However, individuals should be aware of the wide range of counterfeit respirators for sale on the market. It is important to be able to identify and select NIOSH-approved N95 respirators vs. counterfeit N95s. People should be aware that about 60 percent of KN95 respirators in the United States are counterfeit and do not meet NIOSH requirements
Given how contagious Omicron is, some experts are encouraging people to upgrade from a cloth mask to an N95 or KF94 when in public indoor spaces. These masks are made of material with an electrostatic charge, which can help prevent a person from inhaling virus particles.
But don’t layer an N95 on top of another mask or respirator, and skip the N95 respirator if you have certain types of facial hair. Additionally, according to the CDC, although respirators may be available in smaller sizes, they are typically designed to be used by adults in workplaces, and therefore have not been tested for broad use in children.
At minimum, people should consider wearing two masks—or double masking—while Omicron and Delta variants continue to spread. This means wearing a cloth mask over a surgical mask for a tighter fit. A mask fitter can also help improve the fit of a person’s mask for better protection.
Adding more layers of material to a mask—or wearing two masks—reduces the number of respiratory droplets containing the virus that come through the mask. If one person is using a cloth mask over a surgical mask while the other person is not, it has been shown to block 85.4% of particles emitted during a cough. While double masking or a mask fitter may not offer as much protection as an N95 respirator, they are a big improvement compared to a cloth mask alone.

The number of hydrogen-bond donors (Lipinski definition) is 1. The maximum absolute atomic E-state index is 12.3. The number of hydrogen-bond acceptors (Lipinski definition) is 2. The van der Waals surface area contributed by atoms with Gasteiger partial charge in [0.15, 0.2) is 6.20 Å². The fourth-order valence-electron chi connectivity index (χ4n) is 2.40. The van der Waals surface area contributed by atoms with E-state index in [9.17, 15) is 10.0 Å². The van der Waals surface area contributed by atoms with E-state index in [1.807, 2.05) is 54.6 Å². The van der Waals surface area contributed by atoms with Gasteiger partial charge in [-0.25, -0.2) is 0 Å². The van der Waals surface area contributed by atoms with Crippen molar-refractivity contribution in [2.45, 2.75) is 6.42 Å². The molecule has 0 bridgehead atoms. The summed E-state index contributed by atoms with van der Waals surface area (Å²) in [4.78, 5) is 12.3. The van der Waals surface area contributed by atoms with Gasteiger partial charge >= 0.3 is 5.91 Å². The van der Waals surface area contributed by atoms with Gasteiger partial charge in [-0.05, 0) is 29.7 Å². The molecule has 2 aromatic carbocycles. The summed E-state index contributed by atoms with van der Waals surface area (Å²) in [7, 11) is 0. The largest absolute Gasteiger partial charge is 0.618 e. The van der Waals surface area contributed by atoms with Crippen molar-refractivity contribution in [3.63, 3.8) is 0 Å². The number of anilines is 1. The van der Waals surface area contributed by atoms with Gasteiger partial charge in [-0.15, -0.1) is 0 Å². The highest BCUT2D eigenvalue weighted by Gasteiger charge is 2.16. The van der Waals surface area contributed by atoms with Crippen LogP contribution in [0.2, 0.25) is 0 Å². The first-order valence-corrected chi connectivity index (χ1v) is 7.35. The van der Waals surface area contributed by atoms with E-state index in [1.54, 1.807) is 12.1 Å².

The use of multilayer cloth masks can block 50–70% of fine droplets and particles. They can also limit the forward spread of droplets and particles that are not captured, notes the CDC. In fact, upwards of 80% blockage has been achieved with cloth masks in some studies, which is about on par with surgical masks as barriers for source control.
Other materials, such as silk masks, may help repel moist droplets. They may also reduce fabric wetting, which can help maintain breathability and comfort for the wearer.
“There was a situation on our campus where people were blowing out candles through the mask that was given to the students and were saying, ‘Well, see this is a bad mask,’” said Dr. Malani. However, “the droplets of viruses are different. Just because you can blow through the mask doesn’t mean it’s not useful.
“But, in general, you want something that is thick enough,” she added.
Some materials can also enhance filtering effectiveness by generating “triboelectric charge,” which is a form of static electricity, says the CDC. This enhances capture of charged particles. While Dr. Malani wears a surgical mask all day at work, she emphasized the need to “change those out every day.”
Medical masks are “disposable—they’re not meant to use over time,” she said. “What I’ll do is I’ll wear an old one in and then I’ll toss it out and put the new one on as they hand it to me.”
Additionally, “if the mask becomes soiled or wet, you should change it out too,” said Dr. Malani.